i wanna respond to one thing you said:

    “Am I really supposed to believe that my eternal salvation rests upon whether I understand that the Son is or isn’t co-equal to the Father? I’m sorry, but that is preposterous to me.”

    There’s so much here. The first thing that stands out to me is that defining boundaries necessarily entails defining things on which “my eternal salvation rests.” i think i’m starting to see in myself what N.T. Wright was talking about when he says he finds that North Americans are obsessed with hell. Our focus on “salvation issues” and framing discussions that way makes it seem like that’s all Jesus came to do–keep me out of hell. i think Jesus came to do far, far more than that. There’s a grand scheme of redemption and restoration that’s in play here. Perhaps some boundaries have to do with those kinds of benefits. At least in Orthodoxy, i’m getting the impression that the process of healing from sin and its effects is far more important than worrying whether i’m going to hell.

    Of course, that would mean that fellowship and salvation are not co-extensive. But frankly, however much a hardline CoC-er would recoil at that thought, the CoC has always acknowledged such to be true in my experience. Infants and the mentally infirm are acknowledged as not hell-bound despite lacking adherence to the necessary boundary markers for fellowship.

    There’s far more to be said here, and i’ll try to come back to it, but i don’t have the time now. So i just want to close with one more point. i agree it may sound preposterous–i feel that same intuition. But in the case of a modern Jew or Buddhist or Atheist, couldn’t they just as easily say, “Does my eternal salvation really rest on whether or not some random carpenter in Israel a bunch of years ago was a god??? That’s preposterous!”? Does their sense of preposterous-ness necessarily mean that it doesn’t? i’m not trying to deny your claim–i think there’s a lot of subtly in the various epistemic states we could be talking about–so my point isn’t rebuttal. My point is that if we think those atheists are wrong, then the difference between their claim and yours seems only one of degree, not of kind.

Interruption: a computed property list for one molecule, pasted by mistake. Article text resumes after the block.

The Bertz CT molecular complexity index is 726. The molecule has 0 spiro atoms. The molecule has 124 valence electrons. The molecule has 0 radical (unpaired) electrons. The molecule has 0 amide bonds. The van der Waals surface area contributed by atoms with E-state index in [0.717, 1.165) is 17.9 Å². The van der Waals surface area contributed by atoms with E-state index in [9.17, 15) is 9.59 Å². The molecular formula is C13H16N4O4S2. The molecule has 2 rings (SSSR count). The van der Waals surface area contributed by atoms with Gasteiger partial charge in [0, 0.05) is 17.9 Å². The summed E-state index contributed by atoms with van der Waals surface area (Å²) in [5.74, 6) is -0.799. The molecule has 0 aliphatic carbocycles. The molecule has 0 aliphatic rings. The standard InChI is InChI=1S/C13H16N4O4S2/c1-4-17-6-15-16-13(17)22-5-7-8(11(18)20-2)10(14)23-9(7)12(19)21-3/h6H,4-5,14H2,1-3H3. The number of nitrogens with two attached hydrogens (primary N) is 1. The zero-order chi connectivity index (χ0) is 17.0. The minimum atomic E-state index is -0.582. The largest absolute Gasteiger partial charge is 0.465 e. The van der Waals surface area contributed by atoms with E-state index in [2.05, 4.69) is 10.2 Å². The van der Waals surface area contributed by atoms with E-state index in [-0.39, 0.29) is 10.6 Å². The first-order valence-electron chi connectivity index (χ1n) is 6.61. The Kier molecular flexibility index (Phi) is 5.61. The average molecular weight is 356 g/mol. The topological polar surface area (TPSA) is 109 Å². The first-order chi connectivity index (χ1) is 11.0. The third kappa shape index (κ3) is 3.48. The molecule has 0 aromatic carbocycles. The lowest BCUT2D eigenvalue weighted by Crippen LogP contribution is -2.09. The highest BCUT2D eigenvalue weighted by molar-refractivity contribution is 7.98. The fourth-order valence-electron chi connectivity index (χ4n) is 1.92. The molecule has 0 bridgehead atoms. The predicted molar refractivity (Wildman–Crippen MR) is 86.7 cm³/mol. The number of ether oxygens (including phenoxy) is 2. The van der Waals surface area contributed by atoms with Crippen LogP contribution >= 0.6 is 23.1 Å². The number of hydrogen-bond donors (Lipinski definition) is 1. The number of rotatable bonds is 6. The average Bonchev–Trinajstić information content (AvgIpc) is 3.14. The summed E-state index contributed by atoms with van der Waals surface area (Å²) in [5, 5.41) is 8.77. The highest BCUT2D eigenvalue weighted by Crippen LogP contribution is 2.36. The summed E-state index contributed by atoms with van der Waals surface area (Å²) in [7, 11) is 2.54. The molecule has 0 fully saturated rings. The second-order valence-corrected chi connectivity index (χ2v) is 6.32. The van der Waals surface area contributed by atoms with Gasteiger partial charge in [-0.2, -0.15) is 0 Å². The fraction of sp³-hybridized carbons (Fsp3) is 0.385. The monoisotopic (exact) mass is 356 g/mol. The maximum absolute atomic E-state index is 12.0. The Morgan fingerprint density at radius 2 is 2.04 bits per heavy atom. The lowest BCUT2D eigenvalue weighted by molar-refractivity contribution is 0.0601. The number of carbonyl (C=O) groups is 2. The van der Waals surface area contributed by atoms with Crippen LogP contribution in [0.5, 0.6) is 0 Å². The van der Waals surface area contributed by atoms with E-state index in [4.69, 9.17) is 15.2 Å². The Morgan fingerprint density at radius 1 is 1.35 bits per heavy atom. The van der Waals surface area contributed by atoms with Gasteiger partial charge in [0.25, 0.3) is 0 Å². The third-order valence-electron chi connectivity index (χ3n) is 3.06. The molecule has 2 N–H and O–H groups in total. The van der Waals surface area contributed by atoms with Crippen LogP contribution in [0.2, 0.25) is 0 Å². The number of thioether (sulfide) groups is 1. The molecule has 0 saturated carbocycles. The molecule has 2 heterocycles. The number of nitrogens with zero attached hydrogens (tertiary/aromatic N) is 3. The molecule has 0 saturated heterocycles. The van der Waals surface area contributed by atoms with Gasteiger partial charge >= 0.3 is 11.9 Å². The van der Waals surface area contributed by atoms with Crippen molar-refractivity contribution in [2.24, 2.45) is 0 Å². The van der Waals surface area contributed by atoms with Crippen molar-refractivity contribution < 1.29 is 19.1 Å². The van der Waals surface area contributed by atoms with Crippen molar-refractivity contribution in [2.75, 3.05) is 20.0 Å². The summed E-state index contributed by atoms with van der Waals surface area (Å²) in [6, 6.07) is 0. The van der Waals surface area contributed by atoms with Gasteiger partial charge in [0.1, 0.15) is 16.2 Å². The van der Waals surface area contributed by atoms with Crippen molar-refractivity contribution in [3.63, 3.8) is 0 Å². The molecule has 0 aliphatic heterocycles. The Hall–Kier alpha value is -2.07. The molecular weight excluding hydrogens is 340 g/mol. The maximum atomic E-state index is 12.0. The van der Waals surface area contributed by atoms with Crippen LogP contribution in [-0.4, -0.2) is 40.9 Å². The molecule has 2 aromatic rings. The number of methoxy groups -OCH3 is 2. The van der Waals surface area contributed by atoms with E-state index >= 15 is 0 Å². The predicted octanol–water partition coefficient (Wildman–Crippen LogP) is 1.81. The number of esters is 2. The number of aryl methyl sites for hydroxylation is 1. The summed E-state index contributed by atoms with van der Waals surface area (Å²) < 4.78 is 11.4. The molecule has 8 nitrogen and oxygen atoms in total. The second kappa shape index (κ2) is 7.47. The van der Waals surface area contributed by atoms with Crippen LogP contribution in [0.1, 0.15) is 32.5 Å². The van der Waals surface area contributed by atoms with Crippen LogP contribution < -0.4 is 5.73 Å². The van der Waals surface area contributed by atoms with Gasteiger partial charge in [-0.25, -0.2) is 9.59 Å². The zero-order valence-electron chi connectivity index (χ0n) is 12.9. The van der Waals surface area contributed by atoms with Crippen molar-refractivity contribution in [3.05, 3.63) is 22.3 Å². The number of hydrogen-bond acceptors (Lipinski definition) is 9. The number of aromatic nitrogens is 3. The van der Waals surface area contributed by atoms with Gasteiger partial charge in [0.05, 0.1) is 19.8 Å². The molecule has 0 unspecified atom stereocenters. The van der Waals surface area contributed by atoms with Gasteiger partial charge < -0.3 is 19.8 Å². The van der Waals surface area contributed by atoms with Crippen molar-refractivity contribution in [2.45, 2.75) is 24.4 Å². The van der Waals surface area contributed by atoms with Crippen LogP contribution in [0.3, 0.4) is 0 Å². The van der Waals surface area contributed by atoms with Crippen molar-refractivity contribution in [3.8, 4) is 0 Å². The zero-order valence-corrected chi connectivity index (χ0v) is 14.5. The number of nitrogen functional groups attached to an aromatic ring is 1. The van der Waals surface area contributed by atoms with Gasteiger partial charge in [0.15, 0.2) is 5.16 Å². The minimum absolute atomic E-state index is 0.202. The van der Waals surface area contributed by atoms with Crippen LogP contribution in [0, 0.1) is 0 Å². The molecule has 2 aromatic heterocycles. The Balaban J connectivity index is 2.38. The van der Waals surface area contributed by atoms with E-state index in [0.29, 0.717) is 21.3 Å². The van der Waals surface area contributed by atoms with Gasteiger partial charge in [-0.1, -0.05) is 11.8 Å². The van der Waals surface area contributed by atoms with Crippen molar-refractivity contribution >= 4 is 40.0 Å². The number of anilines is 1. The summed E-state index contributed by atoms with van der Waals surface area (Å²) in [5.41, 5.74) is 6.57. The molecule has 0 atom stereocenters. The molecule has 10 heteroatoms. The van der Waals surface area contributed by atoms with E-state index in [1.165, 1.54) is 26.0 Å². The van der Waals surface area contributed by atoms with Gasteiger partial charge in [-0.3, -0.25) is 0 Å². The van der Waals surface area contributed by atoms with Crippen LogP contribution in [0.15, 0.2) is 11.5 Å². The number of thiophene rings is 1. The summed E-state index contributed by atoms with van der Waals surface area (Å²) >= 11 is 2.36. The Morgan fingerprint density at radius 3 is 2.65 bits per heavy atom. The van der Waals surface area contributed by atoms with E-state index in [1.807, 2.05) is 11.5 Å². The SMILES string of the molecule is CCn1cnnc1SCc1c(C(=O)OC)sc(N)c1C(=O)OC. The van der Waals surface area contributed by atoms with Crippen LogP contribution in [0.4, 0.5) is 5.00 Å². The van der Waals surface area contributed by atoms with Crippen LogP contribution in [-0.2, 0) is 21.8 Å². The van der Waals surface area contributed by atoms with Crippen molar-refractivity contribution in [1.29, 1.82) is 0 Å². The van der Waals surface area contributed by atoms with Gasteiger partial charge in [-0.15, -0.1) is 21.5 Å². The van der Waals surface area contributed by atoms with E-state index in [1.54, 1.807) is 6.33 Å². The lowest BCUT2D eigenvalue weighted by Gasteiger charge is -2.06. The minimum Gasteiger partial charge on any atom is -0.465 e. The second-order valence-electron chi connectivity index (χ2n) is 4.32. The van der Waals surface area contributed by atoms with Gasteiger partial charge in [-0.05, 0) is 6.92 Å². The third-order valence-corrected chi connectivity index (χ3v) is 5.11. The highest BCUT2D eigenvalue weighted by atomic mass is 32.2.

Nick, it is beyond obvious at this point that if you’re ever in OKC, i owe you a beer (or a coffee if perhaps you’re an abstainer).


  43. nick gill

    guy – I hear what you’re saying and I share many of the same frustrations, especially along the lines of the American church’s obsession with hell. When I speak of eternal salvation, I try to mean that in the most Scripturally holistic way that I can – trying desperately to include missional aspects and healing aspects and certainly new-heavens-and-new-earth aspects.

    But I do believe, at this point in my growth process, that salvation and fellowship are co-extensive – or at least, looking from our perspective on the life of the Age to Come, they certainly appear that way. I would posit, rather, that the churches of Christ acknowledge different sets of boundary markers for different groups of people. Infants and the cognitively-impaired, we would assert, have always been in fellowship with God because they’re incapable of rebellion against Him. At some point in the human growth process (and here’s where the wicket definitely gets stickier – that whole “age of accountability” thing ought to be more troubling for “call Bible things by Bible names” folk than it is), the young human gains intimate, experiential knowledge (Genesis uses the same root for Adam knowing Eve and of their knowing good and evil) of the difference between good and evil. At that point, but not before, they’ve fallen into the brokenness of Adam and need the healing offered by Christ.

    Remember that I’m trying to draw a hugely detailed landscape with fingerpaints here… so be gentle :)

  44. nick gill

    Nick, it is beyond obvious at this point that if you’re ever in OKC, i owe you a beer (or a coffee if perhaps you’re an abstainer).

    You’re on! Likewise, if you’re ever in the Bluegrass region. We can have a Kitchen meet-up!

  45. guy


    i’ve started devoting all possible hours to studying for my general exams at the end of the month, so i’ll offer a couple brief comments this morning, and then, i really don’t know when i’ll be able to respond after that.